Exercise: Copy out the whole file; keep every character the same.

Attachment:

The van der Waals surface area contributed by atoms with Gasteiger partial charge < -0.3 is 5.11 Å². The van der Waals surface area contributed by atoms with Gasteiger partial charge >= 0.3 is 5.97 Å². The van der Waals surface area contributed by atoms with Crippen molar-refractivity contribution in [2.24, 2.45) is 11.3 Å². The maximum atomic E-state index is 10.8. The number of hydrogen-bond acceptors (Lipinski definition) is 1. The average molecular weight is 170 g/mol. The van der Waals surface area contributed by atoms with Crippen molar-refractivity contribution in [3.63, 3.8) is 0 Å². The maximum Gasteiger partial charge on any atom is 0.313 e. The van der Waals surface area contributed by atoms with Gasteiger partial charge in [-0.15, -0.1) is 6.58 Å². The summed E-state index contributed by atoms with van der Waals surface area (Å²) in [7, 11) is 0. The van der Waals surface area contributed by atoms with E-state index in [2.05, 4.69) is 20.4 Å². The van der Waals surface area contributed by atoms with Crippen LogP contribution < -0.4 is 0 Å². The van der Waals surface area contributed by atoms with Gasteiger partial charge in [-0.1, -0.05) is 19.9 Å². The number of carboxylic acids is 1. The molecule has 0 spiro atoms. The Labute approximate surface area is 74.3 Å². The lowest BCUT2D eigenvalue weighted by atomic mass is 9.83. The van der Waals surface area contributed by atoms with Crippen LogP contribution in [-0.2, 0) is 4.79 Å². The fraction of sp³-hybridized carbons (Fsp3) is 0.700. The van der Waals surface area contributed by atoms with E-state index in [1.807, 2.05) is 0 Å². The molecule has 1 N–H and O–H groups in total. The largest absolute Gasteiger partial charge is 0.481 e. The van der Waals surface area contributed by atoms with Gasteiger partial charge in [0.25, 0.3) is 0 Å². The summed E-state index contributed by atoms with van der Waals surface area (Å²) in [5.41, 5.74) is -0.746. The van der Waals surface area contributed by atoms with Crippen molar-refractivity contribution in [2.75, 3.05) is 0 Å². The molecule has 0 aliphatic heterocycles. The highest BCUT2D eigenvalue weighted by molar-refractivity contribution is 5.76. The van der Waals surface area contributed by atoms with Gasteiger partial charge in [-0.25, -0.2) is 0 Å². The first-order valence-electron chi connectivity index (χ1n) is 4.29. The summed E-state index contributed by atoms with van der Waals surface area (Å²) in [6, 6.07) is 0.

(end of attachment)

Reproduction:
The van der Waals surface area contributed by atoms with Gasteiger partial charge < -0.3 is 5.11 Å². The van der Waals surface area contributed by atoms with Gasteiger partial charge >= 0.3 is 5.97 Å². The van der Waals surface area contributed by atoms with Crippen molar-refractivity contribution in [2.24, 2.45) is 11.3 Å². The maximum atomic E-state index is 10.8. The number of hydrogen-bond acceptors (Lipinski definition) is 1. The average molecular weight is 170 g/mol. The van der Waals surface area contributed by atoms with Crippen molar-refractivity contribution in [3.63, 3.8) is 0 Å². The maximum Gasteiger partial charge on any atom is 0.313 e. The van der Waals surface area contributed by atoms with Gasteiger partial charge in [-0.15, -0.1) is 6.58 Å². The summed E-state index contributed by atoms with van der Waals surface area (Å²) in [7, 11) is 0. The van der Waals surface area contributed by atoms with E-state index in [2.05, 4.69) is 20.4 Å². The van der Waals surface area contributed by atoms with Crippen LogP contribution < -0.4 is 0 Å². The van der Waals surface area contributed by atoms with Gasteiger partial charge in [-0.1, -0.05) is 19.9 Å². The number of carboxylic acids is 1. The molecule has 0 spiro atoms. The Labute approximate surface area is 74.3 Å². The lowest BCUT2D eigenvalue weighted by atomic mass is 9.83. The van der Waals surface area contributed by atoms with Crippen LogP contribution in [-0.2, 0) is 4.79 Å². The fraction of sp³-hybridized carbons (Fsp3) is 0.700. The van der Waals surface area contributed by atoms with E-state index in [1.807, 2.05) is 0 Å². The molecule has 1 N–H and O–H groups in total. The largest absolute Gasteiger partial charge is 0.481 e. The van der Waals surface area contributed by atoms with Gasteiger partial charge in [0.25, 0.3) is 0 Å². The summed E-state index contributed by atoms with van der Waals surface area (Å²) in [5.41, 5.74) is -0.746. The van der Waals surface area contributed by atoms with Crippen molar-refractivity contribution in [2.75, 3.05) is 0 Å². The molecule has 0 aliphatic heterocycles. The highest BCUT2D eigenvalue weighted by molar-refractivity contribution is 5.76. The van der Waals surface area contributed by atoms with Gasteiger partial charge in [-0.25, -0.2) is 0 Å². The first-order valence-electron chi connectivity index (χ1n) is 4.29. The summed E-state index contributed by atoms with van der Waals surface area (Å²) in [6, 6.07) is 0.